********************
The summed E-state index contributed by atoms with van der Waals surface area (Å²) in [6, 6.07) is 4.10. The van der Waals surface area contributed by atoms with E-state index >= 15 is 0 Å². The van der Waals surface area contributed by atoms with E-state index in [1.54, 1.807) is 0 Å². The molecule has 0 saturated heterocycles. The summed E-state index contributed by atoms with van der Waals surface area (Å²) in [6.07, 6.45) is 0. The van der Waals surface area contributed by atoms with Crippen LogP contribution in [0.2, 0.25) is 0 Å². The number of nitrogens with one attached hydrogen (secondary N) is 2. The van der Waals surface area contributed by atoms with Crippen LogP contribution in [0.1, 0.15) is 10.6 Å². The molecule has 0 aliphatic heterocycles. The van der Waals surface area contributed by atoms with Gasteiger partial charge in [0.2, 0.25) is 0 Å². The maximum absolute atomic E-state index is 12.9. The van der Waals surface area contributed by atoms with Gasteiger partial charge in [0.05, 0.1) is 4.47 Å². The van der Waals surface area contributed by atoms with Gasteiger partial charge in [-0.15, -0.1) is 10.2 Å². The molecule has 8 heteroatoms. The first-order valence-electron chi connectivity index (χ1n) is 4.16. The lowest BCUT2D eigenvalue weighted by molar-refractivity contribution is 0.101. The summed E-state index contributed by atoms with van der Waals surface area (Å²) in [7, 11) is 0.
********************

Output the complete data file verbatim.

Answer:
The summed E-state index contributed by atoms with van der Waals surface area (Å²) in [6, 6.07) is 4.10. The van der Waals surface area contributed by atoms with E-state index >= 15 is 0 Å². The van der Waals surface area contributed by atoms with E-state index in [1.54, 1.807) is 0 Å². The molecule has 0 saturated heterocycles. The summed E-state index contributed by atoms with van der Waals surface area (Å²) in [6.07, 6.45) is 0. The van der Waals surface area contributed by atoms with Crippen LogP contribution in [0.2, 0.25) is 0 Å². The number of nitrogens with one attached hydrogen (secondary N) is 2. The van der Waals surface area contributed by atoms with Crippen LogP contribution in [0.1, 0.15) is 10.6 Å². The molecule has 0 aliphatic heterocycles. The van der Waals surface area contributed by atoms with Gasteiger partial charge in [0.2, 0.25) is 0 Å². The maximum absolute atomic E-state index is 12.9. The van der Waals surface area contributed by atoms with Gasteiger partial charge in [0.05, 0.1) is 4.47 Å². The van der Waals surface area contributed by atoms with Gasteiger partial charge in [-0.15, -0.1) is 10.2 Å². The molecule has 8 heteroatoms. The first-order valence-electron chi connectivity index (χ1n) is 4.16. The lowest BCUT2D eigenvalue weighted by molar-refractivity contribution is 0.101. The summed E-state index contributed by atoms with van der Waals surface area (Å²) in [7, 11) is 0.